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Friday, December 21, 2007 

We need to talk.

I realise I'm very late to the party on this one, but in the last couple of weeks I finally got round to reading We Need to Talk About Kevin by Lionel Shriver. I have a terrible habit of starting books, especially novels, and not finishing them: I must have at least 4 or 5 that I've recently began and either lost enthusiasm for or simply find myself picking up another when I go to grab one. It doesn't help that Age Concern have recently opened up a second hand charity bookshop in town, which proves too much of a temptation, especially when I find gems like Bakunin on Anarchy for less than a pound. (Even more rewarding was that inside was a cutting from the Guardian on the 100th anniversary of his death from 1976!)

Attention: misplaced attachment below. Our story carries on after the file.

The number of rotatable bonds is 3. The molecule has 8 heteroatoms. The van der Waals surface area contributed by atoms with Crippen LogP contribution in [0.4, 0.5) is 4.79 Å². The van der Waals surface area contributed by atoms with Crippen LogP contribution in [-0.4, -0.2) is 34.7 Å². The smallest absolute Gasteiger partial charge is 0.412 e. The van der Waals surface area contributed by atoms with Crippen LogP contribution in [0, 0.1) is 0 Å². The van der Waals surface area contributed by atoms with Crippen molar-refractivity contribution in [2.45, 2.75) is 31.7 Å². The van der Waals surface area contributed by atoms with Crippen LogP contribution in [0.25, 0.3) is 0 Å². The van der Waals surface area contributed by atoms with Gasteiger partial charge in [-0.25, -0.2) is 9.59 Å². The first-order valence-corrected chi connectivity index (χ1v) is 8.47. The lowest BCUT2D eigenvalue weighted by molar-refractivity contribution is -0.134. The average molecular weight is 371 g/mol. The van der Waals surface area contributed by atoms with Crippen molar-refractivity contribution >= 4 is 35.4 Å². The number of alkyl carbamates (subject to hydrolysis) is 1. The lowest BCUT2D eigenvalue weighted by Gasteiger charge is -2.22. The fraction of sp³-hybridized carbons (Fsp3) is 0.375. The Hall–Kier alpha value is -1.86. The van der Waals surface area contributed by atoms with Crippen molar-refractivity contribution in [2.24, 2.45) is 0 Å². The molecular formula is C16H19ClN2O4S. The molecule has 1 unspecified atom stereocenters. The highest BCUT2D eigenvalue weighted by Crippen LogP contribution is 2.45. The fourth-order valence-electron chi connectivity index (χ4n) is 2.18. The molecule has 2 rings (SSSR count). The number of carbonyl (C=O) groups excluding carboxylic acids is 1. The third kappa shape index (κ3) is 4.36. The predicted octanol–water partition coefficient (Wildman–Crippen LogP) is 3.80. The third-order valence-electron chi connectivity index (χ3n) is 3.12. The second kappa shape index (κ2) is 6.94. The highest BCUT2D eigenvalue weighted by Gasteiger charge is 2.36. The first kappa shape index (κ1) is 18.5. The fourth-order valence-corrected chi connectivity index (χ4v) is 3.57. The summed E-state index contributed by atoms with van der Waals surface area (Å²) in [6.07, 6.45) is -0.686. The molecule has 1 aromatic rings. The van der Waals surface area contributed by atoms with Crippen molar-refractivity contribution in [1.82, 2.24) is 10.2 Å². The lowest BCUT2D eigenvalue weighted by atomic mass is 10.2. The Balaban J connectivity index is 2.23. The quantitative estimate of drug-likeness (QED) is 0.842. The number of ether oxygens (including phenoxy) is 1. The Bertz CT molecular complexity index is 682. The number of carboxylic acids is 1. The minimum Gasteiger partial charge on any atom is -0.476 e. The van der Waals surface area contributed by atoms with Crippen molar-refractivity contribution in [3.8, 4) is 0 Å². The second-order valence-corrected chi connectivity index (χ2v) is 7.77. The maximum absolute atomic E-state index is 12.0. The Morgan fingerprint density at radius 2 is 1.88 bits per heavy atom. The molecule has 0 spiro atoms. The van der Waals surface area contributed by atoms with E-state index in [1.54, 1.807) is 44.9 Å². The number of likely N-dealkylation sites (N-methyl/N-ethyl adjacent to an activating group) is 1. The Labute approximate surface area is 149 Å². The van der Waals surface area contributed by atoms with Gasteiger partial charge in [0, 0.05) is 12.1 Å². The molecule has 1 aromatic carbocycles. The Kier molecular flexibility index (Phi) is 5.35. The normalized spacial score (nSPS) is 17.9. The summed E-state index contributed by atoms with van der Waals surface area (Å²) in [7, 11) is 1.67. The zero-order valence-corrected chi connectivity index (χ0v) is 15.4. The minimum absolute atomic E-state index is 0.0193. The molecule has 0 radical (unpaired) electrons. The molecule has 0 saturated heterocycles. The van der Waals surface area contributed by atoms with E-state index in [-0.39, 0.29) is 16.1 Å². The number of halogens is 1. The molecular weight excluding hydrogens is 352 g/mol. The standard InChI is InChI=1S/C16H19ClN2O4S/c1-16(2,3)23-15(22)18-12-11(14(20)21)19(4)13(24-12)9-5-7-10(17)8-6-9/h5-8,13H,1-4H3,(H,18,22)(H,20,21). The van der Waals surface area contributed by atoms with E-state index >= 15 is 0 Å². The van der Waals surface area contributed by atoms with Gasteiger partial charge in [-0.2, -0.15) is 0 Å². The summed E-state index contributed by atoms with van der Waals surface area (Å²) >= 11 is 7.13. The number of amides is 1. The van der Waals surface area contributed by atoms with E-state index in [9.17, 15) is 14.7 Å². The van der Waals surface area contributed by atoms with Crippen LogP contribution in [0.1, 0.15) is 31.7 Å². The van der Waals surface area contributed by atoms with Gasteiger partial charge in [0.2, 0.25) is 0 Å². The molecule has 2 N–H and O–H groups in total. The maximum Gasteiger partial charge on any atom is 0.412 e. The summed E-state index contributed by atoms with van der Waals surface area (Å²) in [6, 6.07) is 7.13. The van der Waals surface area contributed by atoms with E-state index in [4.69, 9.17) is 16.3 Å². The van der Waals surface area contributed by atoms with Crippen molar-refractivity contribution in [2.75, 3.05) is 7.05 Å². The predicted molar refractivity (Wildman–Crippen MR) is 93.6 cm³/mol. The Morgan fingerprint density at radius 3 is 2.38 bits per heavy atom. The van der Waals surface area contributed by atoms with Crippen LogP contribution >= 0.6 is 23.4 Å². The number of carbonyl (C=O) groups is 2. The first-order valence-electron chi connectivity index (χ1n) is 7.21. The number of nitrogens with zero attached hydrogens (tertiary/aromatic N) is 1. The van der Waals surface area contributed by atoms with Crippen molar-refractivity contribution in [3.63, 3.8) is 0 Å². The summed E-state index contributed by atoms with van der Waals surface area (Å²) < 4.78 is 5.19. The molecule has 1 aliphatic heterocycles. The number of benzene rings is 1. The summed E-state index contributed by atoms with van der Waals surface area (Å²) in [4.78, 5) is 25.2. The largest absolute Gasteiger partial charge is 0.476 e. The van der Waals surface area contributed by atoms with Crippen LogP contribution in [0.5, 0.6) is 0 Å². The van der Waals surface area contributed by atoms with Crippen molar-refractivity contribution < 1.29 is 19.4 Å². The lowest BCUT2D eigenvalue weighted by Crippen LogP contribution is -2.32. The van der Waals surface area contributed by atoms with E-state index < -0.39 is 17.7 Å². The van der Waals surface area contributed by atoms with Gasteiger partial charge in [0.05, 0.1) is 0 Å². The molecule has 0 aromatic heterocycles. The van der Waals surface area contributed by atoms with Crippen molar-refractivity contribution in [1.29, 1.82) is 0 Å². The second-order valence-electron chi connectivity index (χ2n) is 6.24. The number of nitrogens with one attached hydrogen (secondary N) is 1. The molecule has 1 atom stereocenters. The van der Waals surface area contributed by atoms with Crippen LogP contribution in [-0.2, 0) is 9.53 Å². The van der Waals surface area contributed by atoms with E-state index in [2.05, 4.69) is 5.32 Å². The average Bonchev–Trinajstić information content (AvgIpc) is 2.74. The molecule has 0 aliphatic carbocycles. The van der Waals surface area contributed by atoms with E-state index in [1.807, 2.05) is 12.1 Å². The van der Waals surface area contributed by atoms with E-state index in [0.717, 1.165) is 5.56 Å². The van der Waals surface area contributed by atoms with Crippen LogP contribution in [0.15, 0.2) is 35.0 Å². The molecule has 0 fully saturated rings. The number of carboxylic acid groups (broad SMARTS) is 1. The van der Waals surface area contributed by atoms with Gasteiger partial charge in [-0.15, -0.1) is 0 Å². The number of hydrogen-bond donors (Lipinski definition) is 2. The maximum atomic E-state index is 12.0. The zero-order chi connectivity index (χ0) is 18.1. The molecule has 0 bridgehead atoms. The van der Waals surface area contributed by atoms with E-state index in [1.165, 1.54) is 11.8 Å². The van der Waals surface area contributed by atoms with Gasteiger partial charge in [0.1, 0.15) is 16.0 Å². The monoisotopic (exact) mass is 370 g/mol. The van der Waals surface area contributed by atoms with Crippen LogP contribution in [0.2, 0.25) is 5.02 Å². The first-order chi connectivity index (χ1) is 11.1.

I found Kevin though completely impossible to put down. Whilst I have read Shriver's articles in the Guardian, they don't in anyway prepare you for the sheer virtuosity of the prose: flowing, vivid and thrilling. The questions it asks which are never answered in the pages are put into a perspective which you never previously would have seen them from. The only real flaw is that if anything Kevin is just too benevolently vile, so much so that it justifies Eva's cruel unwillingness to really attempt to like him, yet alone love him, even from when he was first placed on her breast. While not wishing to give anything away for those who haven't read it, I didn't quite foresee the final explanation for why Eva is writing to her ex-husband, although I came very close to doing so. By most accounts Shriver's follow-up seems to have simply tried drawing her narrative out too far: Kevin is by contrast just the right length. Shriver's opus is the diametric opposite to Vernon God Little, also a fine recent novel on school shootings, although nowhere near as satisfying.

Next up, apart from the Looming Tower by Lawrence Wright and Imperial Life in the Emerald City by Rajiv Chandrasekaran for my non-fiction fix, I've got The Road by Cormac McCarthy.

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